Uploaded:  8/11/09

Author:  SA
Vibration for Pain Control and Calming

My daughter has cerebral palsy and an undiagnosed disorder that causes her significant pain on a daily basis.  In addition, she struggles with increasingly severe dysautonomia, which is her body's inability to self-regulate her autonomic nervous system, causing issues with her heart rate, temperature, blood pressure and other functions.  Whenever her body is stressed by pain, illness, or even just a hot day, she begins to struggle dramatically. 

We have spent several years trying to control both her pain and her symptoms from dysautonomia.  While we do employ standard medical treatments, such as multiple narcotics, neuropathic pain medications, and rescue medications, we have found a surprisingly effective remedy in using intense vibration to control pain and calm autonomic symptoms. 

Struggling with Pain and Autonomic Episodes

My daughter has "mini-crises" or episodes of pain and autonomic symptoms on a daily basis, despite her pain medications.  During these episodes, she typically begins with flushing and a red rash over her body, tremoring of her arms or legs, an increase in heart rate above 160, a decrease in oxygen saturations with concurrent increase in respiratory rate and effort, an increase in temperature of one to two degrees, an increase in blood pressure, retching or vomiting, and irritability with moaning, crying, or screaming.  These episodes do occur on a spectrum, with some being minor and insignificant, and others being more dangerous with unstable vital signs.  At times, especially during illness, they may turn into full-fledged crises that are extremely life-threatening.

For my daughter, it is almost as if her body gets "stuck" out-of-whack and she needs something to bring her nervous system back to stable functioning.  We have found several things that will pull her out of her episodes.  Sometimes, simple supportive measures like comforting her and giving her oxygen are adequate.  During severe episodes, we often need to medicate her with sedating drugs that put her to sleep.  If an episode is clearly pain-related, an extra dose of pain medication often does the trick.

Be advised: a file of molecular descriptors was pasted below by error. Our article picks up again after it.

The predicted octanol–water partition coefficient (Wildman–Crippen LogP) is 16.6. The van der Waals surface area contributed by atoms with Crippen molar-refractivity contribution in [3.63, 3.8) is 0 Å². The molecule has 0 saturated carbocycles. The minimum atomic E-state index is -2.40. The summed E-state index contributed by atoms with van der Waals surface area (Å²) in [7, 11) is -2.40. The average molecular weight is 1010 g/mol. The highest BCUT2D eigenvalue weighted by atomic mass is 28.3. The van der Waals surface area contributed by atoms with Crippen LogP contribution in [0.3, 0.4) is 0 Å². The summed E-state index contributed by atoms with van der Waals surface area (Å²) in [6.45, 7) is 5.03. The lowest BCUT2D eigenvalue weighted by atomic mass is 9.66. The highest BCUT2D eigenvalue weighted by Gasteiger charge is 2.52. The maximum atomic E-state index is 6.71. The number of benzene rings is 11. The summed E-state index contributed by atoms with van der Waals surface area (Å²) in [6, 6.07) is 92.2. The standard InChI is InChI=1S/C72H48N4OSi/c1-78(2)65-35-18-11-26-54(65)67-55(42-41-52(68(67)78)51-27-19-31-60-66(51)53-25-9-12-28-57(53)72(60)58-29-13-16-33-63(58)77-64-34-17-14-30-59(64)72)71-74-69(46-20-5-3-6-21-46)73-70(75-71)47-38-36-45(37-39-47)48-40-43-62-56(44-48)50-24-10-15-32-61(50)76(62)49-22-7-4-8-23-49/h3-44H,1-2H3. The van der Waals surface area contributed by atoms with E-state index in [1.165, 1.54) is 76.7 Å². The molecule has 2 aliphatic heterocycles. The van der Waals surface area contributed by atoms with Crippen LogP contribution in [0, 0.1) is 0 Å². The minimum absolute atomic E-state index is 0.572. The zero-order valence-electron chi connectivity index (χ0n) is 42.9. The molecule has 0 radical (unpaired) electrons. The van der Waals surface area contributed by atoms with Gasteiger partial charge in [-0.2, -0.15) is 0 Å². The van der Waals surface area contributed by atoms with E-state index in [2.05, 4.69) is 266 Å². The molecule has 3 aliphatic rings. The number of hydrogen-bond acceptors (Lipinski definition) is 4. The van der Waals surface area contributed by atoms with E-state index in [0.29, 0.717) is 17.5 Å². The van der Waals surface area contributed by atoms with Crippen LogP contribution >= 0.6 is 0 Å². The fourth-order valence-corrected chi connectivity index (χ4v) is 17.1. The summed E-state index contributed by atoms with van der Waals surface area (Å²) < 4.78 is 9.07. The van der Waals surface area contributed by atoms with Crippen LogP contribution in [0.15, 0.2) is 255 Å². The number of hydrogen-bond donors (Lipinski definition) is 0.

A Simpler Alternative:  Vibration

But we have also found that minor and moderate episodes can often be handled without medication, using only supportive measures.  One of the most effective interventions we have found is intense vibration.  I'm not really sure why vibration makes such a big difference for my daughter, but the effect is amazing.  Placing her on a vibrating mat or pillow will calm many of her symptoms, and we often see her tremoring and flushing disappear completely.  Vibration will often take her heart rate from 180 to 110 in just a few minutes, improve her respiratory status, and lower her blood pressure.  While I am sure vibration has a calming effect on her, the changes in her vital signs are so significant that vibration appears to also affect her nervous system and pain pathways. 

While vibration does not always work by itself, employing it in conjunction with other interventions significantly reduces the amount of pain medication or sedating medication we need to give her for these episodes.  This, of course, is great for her overall health, and allows her to function better physically and cognitively without the sedating side effects of medication. 

There is scientific evidence that vibration and related treatments, including TENS units and other electrical stimulation device, can reduce pain.  While this is not well understood, it is thought that vibration can affect both the peripheral and central nervous systems by altering pain perception.  In the "pain gate" theory of pain, vibration serves as a sort of "distraction" to the nervous system, reducing pain activation in the brain. 

Suggested Products

We use a variety of vibratory devices to help our daughter.  The one we employ most often is a Homedics Vibrating Mat.  There are several models available, but I recommend a zoned one with five or ten motors and high and low settings.  This works well for a smaller child who may only lie on a portion of the mat, and the ability to control the level of vibration helps to fine-tune the effect.  We typically use this mat on top of a recliner, but it can also be used on a bed or on the floor.  These mats cost $30-50 depending on features.  Fancier models by other companies range up to $200.

Another product we use frequently is a heating pad with massage function from Sunbeam.  We virtually never use the heat function, but the pad allows either slow or fast vibration and is useful when you need something a little more portable.  It does need to be plugged in, however.  This product and similar items typically cost $25-50.

When total portability is needed, we use a Homedics Vibrating Pillow, available for about $15.  While this does not vibrate enough to be fully effective, it uses batteries and can be used in almost any position or situation.

Handheld massagers in a variety of shapes and sizes are widely available, as are vibrating stuffed animals.  My daughter has a battery-operated little vibrating sheep that she finds very calming, though it does not vibrate as intensely as she prefers.  A wide assortment of vibrating products are available from special needs catalogs and websites, including Integrations, Southpaw, Flaghouse, and TFH.

Give It a Try

We were shocked at how effective intense vibration is for our daughter.  It actually works as well for her as an extra dose of a mild narcotic.  We are so pleased to have found a safe, non-pharmaceutical intervention we can use on a daily basis to treat her pain and dysautonomia.